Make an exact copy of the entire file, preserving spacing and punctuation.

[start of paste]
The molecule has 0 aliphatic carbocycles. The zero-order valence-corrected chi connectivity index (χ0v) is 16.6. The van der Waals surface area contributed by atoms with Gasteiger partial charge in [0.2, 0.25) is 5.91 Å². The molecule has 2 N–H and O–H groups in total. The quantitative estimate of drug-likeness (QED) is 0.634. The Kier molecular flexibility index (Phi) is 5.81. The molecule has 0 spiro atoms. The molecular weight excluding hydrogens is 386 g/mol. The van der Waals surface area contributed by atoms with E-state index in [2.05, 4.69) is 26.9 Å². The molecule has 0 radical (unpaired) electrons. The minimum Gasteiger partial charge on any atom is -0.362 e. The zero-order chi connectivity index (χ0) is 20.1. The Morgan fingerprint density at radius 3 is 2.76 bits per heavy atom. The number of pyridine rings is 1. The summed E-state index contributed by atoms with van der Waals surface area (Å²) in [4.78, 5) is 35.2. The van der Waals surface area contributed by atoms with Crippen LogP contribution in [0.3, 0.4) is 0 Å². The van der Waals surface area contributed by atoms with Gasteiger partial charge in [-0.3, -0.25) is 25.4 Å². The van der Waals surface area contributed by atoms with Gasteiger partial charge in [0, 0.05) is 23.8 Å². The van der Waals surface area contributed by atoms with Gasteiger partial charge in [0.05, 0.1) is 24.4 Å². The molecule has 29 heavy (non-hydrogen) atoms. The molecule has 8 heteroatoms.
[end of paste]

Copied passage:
The molecule has 0 aliphatic carbocycles. The zero-order valence-corrected chi connectivity index (χ0v) is 16.6. The van der Waals surface area contributed by atoms with Gasteiger partial charge in [0.2, 0.25) is 5.91 Å². The molecule has 2 N–H and O–H groups in total. The quantitative estimate of drug-likeness (QED) is 0.634. The Kier molecular flexibility index (Phi) is 5.81. The molecule has 0 spiro atoms. The molecular weight excluding hydrogens is 386 g/mol. The van der Waals surface area contributed by atoms with E-state index in [2.05, 4.69) is 26.9 Å². The molecule has 0 radical (unpaired) electrons. The minimum Gasteiger partial charge on any atom is -0.362 e. The zero-order chi connectivity index (χ0) is 20.1. The Morgan fingerprint density at radius 3 is 2.76 bits per heavy atom. The number of pyridine rings is 1. The summed E-state index contributed by atoms with van der Waals surface area (Å²) in [4.78, 5) is 35.2. The van der Waals surface area contributed by atoms with Crippen LogP contribution in [0.3, 0.4) is 0 Å². The van der Waals surface area contributed by atoms with Gasteiger partial charge in [-0.3, -0.25) is 25.4 Å². The van der Waals surface area contributed by atoms with Gasteiger partial charge in [0, 0.05) is 23.8 Å². The van der Waals surface area contributed by atoms with Gasteiger partial charge in [0.05, 0.1) is 24.4 Å². The molecule has 29 heavy (non-hydrogen) atoms. The molecule has 8 heteroatoms.